• Feeding into our research on the future of chambers, this recent article from McKinsey & Company shows why we need to articulate our purpose as chambers, including solving our community’s greatest challenges. 
  • New research from Morning Consult and the Bipartisan Policy Center’s Early Childhood Initiative offers key insights into how working parents are making school-age care decisions as schools shift online.
  • In a recent article, Bruce Katz highlighted how the COVID-19 crisis has simultaneously heightened the need for the national leadership, but revealed the power and agility of the local leadership.
  • Greater Louisville Inc. released Now Louisville, a new strategic plan to help the organization propel the region to the next level by creating deeper public-private partnerships and focus their action on strategic pillars that will move the needle and create measurable change.

 

 

 

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Weekly Roundup 9/11/2020

Will Burns on Friday, September 11, 2020 at 12:00:00 am 

Expanding PPP to 501(c)(6) Organizations

Our partners at ASAE have a new sign-on letter urging Congress to expand Paycheck Protection Program eligibility to 501(c)(6) organizations. It also calls for the following PPP-related provisions:

  1. Reauthorize until at least March 31, 2021;
  2. Include 501(c)(6) nonprofits in the so-called “second draw” program;
  3. Expand the definition for eligible “receipts” within the “second draw” program to include in-person event cancellations and lost revenue from certification programs and other education; and
  4. Apply lobbying language as outlined in Section 90001 of the HEROES Act and included in the broadly bipartisan Local Chamber, Tourism, and 501(c)(6) Protection Act of 2020 (H.R. 6697).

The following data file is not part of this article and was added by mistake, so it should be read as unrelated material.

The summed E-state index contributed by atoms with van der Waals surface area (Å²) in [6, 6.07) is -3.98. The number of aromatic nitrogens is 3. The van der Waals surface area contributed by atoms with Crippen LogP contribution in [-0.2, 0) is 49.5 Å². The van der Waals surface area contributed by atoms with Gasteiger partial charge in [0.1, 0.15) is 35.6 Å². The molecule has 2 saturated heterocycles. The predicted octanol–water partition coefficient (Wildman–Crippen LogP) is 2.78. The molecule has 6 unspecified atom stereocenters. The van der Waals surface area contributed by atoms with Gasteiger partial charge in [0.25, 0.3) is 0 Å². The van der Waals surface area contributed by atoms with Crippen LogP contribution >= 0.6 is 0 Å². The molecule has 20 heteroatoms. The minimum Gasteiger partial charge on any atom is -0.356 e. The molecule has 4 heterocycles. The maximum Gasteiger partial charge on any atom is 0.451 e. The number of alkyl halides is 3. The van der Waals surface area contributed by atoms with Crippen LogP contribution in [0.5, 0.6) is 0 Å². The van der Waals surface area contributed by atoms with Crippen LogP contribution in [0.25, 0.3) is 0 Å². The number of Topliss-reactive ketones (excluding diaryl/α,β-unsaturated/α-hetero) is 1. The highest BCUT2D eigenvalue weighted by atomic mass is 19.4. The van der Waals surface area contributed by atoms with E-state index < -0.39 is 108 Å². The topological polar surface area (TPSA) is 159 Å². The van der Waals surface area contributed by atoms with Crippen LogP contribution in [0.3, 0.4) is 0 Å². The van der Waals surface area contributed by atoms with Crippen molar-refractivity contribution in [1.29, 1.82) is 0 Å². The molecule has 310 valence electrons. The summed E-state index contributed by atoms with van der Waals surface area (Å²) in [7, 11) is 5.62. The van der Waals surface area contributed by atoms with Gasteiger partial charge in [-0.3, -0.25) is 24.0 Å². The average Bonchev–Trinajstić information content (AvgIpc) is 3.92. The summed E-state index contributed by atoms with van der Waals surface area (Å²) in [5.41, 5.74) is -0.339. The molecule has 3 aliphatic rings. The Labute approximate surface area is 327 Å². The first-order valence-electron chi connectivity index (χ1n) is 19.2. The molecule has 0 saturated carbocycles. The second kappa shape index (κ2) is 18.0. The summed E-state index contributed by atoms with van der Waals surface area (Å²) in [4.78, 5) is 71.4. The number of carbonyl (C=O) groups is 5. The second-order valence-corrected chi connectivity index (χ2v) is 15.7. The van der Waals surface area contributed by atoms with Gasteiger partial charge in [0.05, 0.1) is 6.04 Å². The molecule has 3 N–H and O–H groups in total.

The deadline to join this letter is Monday, September 14. Add your chamber today.

 

#ChamberStrong COVID Examples 

Congress remains deadlocked, but chambers of commerce across the country continue to create partnerships and find creative ways to support their communities through the COVID crisis.  

 

Chamber's Maintain Focus on DEI 

In the most recent edition of Chamber Executive magazine, we focused on some of the ways chambers are working to address racial equity. Here are a few more recent examples we've come across. 

  • The Greenville Chamber, working with other community stakeholders, launched the Greenville Racial Equity and Economic Mobility Commission, a group of 35 leaders working to "implement significant change in the areas of racial inequities, social justice, and other key gaps identified as focus areas of the Black community."
  • The Quad Cities Chamber highlighted diversity, equity and inclusion during its virtual annual meeting and launched a DEI toolkit to provide member businesses with a framework for action. 
  • San Angelo Chamber of Commerce President & CEO Walt Koenig recently published an op-ed to outline why the chamber’s board supports and encourages all community businesses to practice diversity, inclusion and equity in daily operations, hiring, development, and promotion decisions. 
  • The Greensboro Chamber’s State of Our Community event focused on COVID-19 recovery and how the community must address racial and economic divides as part of the recovery process. 
  • The United States recently celebrated the anniversary of Dr. Martin Luther King, Jr.’s “I Have a Dream” speech, the Charlotte Regional Business Alliance focused an episode of its podcast on renewing “The Dream” through educational equity, inclusive entrepreneurship and economic access. 

What We're Reading 

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Supporting Infants, Toddlers and Parents in Economic Recovery

Amy Shields on Thursday, September 10, 2020 at 11:00:00 am